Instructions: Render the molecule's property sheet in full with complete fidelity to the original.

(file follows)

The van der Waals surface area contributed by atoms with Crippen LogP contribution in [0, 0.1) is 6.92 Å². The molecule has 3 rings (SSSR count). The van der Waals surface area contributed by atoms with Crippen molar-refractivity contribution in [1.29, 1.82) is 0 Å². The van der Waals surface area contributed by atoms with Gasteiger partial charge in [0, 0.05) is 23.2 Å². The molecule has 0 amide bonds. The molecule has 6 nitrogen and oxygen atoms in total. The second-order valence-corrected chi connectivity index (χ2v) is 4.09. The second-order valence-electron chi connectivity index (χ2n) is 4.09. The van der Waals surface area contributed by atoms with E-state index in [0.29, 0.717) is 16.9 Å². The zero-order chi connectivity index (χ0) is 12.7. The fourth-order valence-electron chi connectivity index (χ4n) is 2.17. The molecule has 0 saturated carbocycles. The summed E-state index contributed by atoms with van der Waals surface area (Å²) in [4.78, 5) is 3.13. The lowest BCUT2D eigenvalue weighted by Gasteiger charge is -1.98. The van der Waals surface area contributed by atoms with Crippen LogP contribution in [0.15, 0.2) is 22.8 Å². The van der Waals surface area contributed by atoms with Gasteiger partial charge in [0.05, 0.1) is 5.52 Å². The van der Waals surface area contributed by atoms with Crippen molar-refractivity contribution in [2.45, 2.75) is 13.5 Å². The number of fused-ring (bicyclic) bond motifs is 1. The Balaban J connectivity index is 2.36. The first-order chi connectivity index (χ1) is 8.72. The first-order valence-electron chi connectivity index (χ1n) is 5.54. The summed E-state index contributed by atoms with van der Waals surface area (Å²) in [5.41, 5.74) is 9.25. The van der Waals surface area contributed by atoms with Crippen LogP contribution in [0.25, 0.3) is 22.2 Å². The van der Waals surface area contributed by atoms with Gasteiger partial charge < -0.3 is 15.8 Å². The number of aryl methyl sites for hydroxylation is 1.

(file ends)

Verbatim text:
The van der Waals surface area contributed by atoms with Crippen LogP contribution in [0, 0.1) is 6.92 Å². The molecule has 3 rings (SSSR count). The van der Waals surface area contributed by atoms with Crippen molar-refractivity contribution in [1.29, 1.82) is 0 Å². The van der Waals surface area contributed by atoms with Gasteiger partial charge in [0, 0.05) is 23.2 Å². The molecule has 0 amide bonds. The molecule has 6 nitrogen and oxygen atoms in total. The second-order valence-corrected chi connectivity index (χ2v) is 4.09. The second-order valence-electron chi connectivity index (χ2n) is 4.09. The van der Waals surface area contributed by atoms with E-state index in [0.29, 0.717) is 16.9 Å². The zero-order chi connectivity index (χ0) is 12.7. The fourth-order valence-electron chi connectivity index (χ4n) is 2.17. The molecule has 0 saturated carbocycles. The summed E-state index contributed by atoms with van der Waals surface area (Å²) in [4.78, 5) is 3.13. The lowest BCUT2D eigenvalue weighted by Gasteiger charge is -1.98. The van der Waals surface area contributed by atoms with Crippen LogP contribution in [0.15, 0.2) is 22.8 Å². The van der Waals surface area contributed by atoms with Gasteiger partial charge in [0.05, 0.1) is 5.52 Å². The van der Waals surface area contributed by atoms with Crippen molar-refractivity contribution in [2.45, 2.75) is 13.5 Å². The number of fused-ring (bicyclic) bond motifs is 1. The Balaban J connectivity index is 2.36. The first-order chi connectivity index (χ1) is 8.72. The first-order valence-electron chi connectivity index (χ1n) is 5.54. The summed E-state index contributed by atoms with van der Waals surface area (Å²) in [5.41, 5.74) is 9.25. The van der Waals surface area contributed by atoms with Crippen LogP contribution in [0.25, 0.3) is 22.2 Å². The van der Waals surface area contributed by atoms with Gasteiger partial charge < -0.3 is 15.8 Å². The number of aryl methyl sites for hydroxylation is 1.